Experience Germany & Italy
- Explore Castles, Monasteries, and ancient ruins
- Pray before Saints of the Church
- Walk in the footsteps of St. Francis, St. Clare and the Wise Men
- Experience the culture and rich heritage of France and Germany
- See magnificent gothic cathedrals
- Pray in St. Peter’s Basilica, Sistine Chapel and the crypts of the martyrs
- Share this experience with friends
Round-trip airfare from your city to Europe, Transportation within Europe, two meals per day, hostel or convent lodging, entrance fees, JMJ Youth guide from arrival to departure in Europe.
St. Francis Basilica began six months after the death of its patron Saint St. Francis. St. Francis was born around 1181-1182 to a wealthy family in Assisi Italy. After receiving a vision from God, St. Francis gave up his comfortable lifestyle and chose to live in poverty to help the poor and bring God to all people. During his life he founded the Franciscan Order of Friars and the Order of the Poor Clares. He preached about love, simplicity and peace and became the patron Saint of animals, Italy, the environment, etc… after his death in 1226. There are two basilicas within this church. The upper basilica is filled with frescoes from Giotto, some of which were damaged in the earthquake of 1997. The lower basilica is a good representation of Italian Gothic. In the crypt, you will find the tomb of St. Francis, which is directly under the high altar of both basilicas. His first companions are also buried here, in the four corners of the ambulatory.
St. Clare Basilica is where the Poor Clares live and it houses the San Damiano cross from which Christ spoke to St. Francis. St. Clare lived during the time of St. Francis. She was also from a wealthy family, but was inspired by the life of St. Francis to leave her wealth and family behind to live a life of prayer and poverty. Her family was so distraught that her uncle led a band of armed men to find her. They found her clinging to the altar and after a brief struggle, and noticing that she had cut off her beautiful hair, they left her. She was buried in this Basilica, which was built after her death. Also in the crypt, near her tomb, there are other relics of St. Clare.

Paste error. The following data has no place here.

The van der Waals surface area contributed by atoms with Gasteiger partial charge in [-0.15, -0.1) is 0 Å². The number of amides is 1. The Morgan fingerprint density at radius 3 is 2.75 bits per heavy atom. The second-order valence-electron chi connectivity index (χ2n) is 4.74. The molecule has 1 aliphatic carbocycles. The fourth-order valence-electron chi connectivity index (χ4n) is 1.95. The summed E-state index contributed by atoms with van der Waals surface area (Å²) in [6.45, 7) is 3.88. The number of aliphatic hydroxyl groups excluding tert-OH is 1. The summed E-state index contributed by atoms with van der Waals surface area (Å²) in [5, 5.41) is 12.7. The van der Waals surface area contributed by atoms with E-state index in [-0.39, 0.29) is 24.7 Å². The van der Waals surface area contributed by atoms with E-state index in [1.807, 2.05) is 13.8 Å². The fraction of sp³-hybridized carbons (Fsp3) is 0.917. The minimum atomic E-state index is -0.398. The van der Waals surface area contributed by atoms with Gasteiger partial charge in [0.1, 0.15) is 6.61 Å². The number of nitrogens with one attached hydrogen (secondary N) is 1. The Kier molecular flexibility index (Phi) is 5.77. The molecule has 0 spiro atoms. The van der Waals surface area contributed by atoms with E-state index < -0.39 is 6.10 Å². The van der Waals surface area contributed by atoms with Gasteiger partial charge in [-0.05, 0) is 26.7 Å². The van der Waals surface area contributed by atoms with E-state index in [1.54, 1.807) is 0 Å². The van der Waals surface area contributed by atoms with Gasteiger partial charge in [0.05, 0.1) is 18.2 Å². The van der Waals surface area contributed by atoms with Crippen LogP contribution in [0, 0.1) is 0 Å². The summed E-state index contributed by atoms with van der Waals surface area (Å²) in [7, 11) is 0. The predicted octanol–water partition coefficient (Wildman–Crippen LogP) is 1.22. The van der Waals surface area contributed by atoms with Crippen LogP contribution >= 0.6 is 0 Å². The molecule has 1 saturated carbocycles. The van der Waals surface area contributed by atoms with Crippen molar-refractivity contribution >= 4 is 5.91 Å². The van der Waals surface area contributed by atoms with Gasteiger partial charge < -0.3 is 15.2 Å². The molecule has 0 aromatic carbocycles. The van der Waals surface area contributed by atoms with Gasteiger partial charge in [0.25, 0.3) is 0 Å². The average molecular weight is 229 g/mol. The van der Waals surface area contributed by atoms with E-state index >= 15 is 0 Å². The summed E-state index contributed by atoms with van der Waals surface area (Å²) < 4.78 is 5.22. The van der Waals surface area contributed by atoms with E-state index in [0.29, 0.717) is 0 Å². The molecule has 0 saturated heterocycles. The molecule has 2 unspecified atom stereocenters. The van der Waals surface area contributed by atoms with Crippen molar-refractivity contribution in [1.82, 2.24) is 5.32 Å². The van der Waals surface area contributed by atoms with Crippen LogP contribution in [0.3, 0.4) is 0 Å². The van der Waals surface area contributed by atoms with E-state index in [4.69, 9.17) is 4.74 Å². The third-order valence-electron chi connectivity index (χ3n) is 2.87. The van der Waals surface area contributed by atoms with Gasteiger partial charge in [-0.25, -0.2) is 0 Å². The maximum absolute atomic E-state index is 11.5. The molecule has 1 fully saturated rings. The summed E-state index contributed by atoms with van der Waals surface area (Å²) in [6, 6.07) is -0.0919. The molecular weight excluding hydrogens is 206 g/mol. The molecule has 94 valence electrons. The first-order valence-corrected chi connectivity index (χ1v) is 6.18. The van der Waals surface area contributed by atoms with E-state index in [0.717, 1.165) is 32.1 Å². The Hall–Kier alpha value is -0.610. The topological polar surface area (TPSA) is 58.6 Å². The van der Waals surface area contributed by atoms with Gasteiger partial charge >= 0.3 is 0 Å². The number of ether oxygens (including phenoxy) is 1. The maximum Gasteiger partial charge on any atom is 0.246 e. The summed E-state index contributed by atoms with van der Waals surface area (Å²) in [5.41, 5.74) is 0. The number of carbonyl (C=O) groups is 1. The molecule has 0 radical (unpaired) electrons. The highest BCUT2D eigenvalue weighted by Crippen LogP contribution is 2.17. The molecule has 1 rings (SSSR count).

The Pantheon is a circular building that was initially built as a temple to the gods, sometime between 27 BC and 14 AD. It was reconstructed in 126 AD and in the 7th Century it began its use by the Roman Catholic Church dedicated to St. Mary and the Martyrs. Every year on the feast of Pentecost, a shower of rose petals are poured through the opening in the top.
St. Mary Major was the first church built in honor of our Lady, in the early 430s, by Pope Sixtus III after the Council of Ephesus proclaimed that Mary was the Mother of God. The basilica houses many beautiful mosaics and treasures, including the Holy Crib of the infant Jesus. The basilica was originally called Our Lady of the Snows because the legend says that on the 5th of August a snow fell on this hill as a sign to build a church in honor of Our Lady. The legend is still celebrated by dropping white rose petals from the dome during the celebration of the mass.
The Holy Stairs are the stone stairs that Jesus ascended when being condemned to death by Pontius Pilate. They were back from the Holy Land by St. Helena, mother of Constantine the Great. Individuals are able to walk up or ascend on their knees while offering up their prayers and intentions. Underneath the glass on a few steps you can see drops of Jesus’ blood.